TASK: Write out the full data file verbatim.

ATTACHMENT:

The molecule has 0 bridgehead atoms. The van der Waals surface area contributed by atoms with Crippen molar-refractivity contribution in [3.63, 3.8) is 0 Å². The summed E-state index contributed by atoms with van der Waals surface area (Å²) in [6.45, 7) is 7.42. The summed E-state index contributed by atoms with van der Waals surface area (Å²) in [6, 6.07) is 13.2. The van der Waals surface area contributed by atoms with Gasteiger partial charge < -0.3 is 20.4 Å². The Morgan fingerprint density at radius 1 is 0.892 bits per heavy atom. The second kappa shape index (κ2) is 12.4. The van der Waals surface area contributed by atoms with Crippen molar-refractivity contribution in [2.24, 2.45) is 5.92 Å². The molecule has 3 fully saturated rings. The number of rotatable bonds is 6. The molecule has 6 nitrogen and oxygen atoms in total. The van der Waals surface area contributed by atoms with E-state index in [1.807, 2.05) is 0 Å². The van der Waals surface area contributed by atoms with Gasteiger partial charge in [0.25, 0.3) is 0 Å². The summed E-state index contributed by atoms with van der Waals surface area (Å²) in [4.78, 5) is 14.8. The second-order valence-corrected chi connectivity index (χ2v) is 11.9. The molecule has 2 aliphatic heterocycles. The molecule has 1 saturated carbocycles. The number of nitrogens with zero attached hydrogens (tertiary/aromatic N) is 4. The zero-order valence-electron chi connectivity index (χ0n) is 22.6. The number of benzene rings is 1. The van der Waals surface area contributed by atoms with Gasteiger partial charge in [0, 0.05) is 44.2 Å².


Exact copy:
The molecule has 0 bridgehead atoms. The van der Waals surface area contributed by atoms with Crippen molar-refractivity contribution in [3.63, 3.8) is 0 Å². The summed E-state index contributed by atoms with van der Waals surface area (Å²) in [6.45, 7) is 7.42. The summed E-state index contributed by atoms with van der Waals surface area (Å²) in [6, 6.07) is 13.2. The van der Waals surface area contributed by atoms with Gasteiger partial charge < -0.3 is 20.4 Å². The Morgan fingerprint density at radius 1 is 0.892 bits per heavy atom. The second kappa shape index (κ2) is 12.4. The van der Waals surface area contributed by atoms with Crippen molar-refractivity contribution in [2.24, 2.45) is 5.92 Å². The molecule has 3 fully saturated rings. The number of rotatable bonds is 6. The molecule has 6 nitrogen and oxygen atoms in total. The van der Waals surface area contributed by atoms with E-state index in [1.807, 2.05) is 0 Å². The van der Waals surface area contributed by atoms with Gasteiger partial charge in [0.25, 0.3) is 0 Å². The summed E-state index contributed by atoms with van der Waals surface area (Å²) in [4.78, 5) is 14.8. The second-order valence-corrected chi connectivity index (χ2v) is 11.9. The molecule has 2 aliphatic heterocycles. The molecule has 1 saturated carbocycles. The number of nitrogens with zero attached hydrogens (tertiary/aromatic N) is 4. The zero-order valence-electron chi connectivity index (χ0n) is 22.6. The number of benzene rings is 1. The van der Waals surface area contributed by atoms with Gasteiger partial charge in [0, 0.05) is 44.2 Å².